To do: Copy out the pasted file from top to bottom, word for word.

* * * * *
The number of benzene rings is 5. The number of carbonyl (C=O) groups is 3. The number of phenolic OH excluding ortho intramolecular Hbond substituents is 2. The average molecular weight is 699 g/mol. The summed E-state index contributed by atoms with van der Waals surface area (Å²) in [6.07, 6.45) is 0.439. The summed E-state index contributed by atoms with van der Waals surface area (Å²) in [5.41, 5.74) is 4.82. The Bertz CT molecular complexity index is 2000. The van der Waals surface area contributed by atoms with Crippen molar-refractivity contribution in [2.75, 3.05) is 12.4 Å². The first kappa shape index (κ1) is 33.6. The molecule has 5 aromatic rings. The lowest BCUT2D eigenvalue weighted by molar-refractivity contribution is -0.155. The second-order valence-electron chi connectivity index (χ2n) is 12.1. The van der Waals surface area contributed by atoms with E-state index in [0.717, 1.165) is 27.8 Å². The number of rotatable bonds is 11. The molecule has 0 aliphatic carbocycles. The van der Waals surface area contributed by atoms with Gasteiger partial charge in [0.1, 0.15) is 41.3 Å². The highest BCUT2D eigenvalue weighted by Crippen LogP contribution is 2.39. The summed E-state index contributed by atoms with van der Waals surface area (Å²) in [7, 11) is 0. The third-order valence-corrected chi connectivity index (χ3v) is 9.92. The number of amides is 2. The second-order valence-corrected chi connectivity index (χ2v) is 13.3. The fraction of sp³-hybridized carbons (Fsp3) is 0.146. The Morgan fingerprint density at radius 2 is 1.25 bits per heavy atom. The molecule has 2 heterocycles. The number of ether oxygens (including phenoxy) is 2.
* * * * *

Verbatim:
The number of benzene rings is 5. The number of carbonyl (C=O) groups is 3. The number of phenolic OH excluding ortho intramolecular Hbond substituents is 2. The average molecular weight is 699 g/mol. The summed E-state index contributed by atoms with van der Waals surface area (Å²) in [6.07, 6.45) is 0.439. The summed E-state index contributed by atoms with van der Waals surface area (Å²) in [5.41, 5.74) is 4.82. The Bertz CT molecular complexity index is 2000. The van der Waals surface area contributed by atoms with Crippen molar-refractivity contribution in [2.75, 3.05) is 12.4 Å². The first kappa shape index (κ1) is 33.6. The molecule has 5 aromatic rings. The lowest BCUT2D eigenvalue weighted by molar-refractivity contribution is -0.155. The second-order valence-electron chi connectivity index (χ2n) is 12.1. The van der Waals surface area contributed by atoms with E-state index in [0.717, 1.165) is 27.8 Å². The number of rotatable bonds is 11. The molecule has 0 aliphatic carbocycles. The van der Waals surface area contributed by atoms with Gasteiger partial charge in [0.1, 0.15) is 41.3 Å². The highest BCUT2D eigenvalue weighted by Crippen LogP contribution is 2.39. The summed E-state index contributed by atoms with van der Waals surface area (Å²) in [7, 11) is 0. The third-order valence-corrected chi connectivity index (χ3v) is 9.92. The number of amides is 2. The second-order valence-corrected chi connectivity index (χ2v) is 13.3. The fraction of sp³-hybridized carbons (Fsp3) is 0.146. The Morgan fingerprint density at radius 2 is 1.25 bits per heavy atom. The molecule has 2 heterocycles. The number of ether oxygens (including phenoxy) is 2.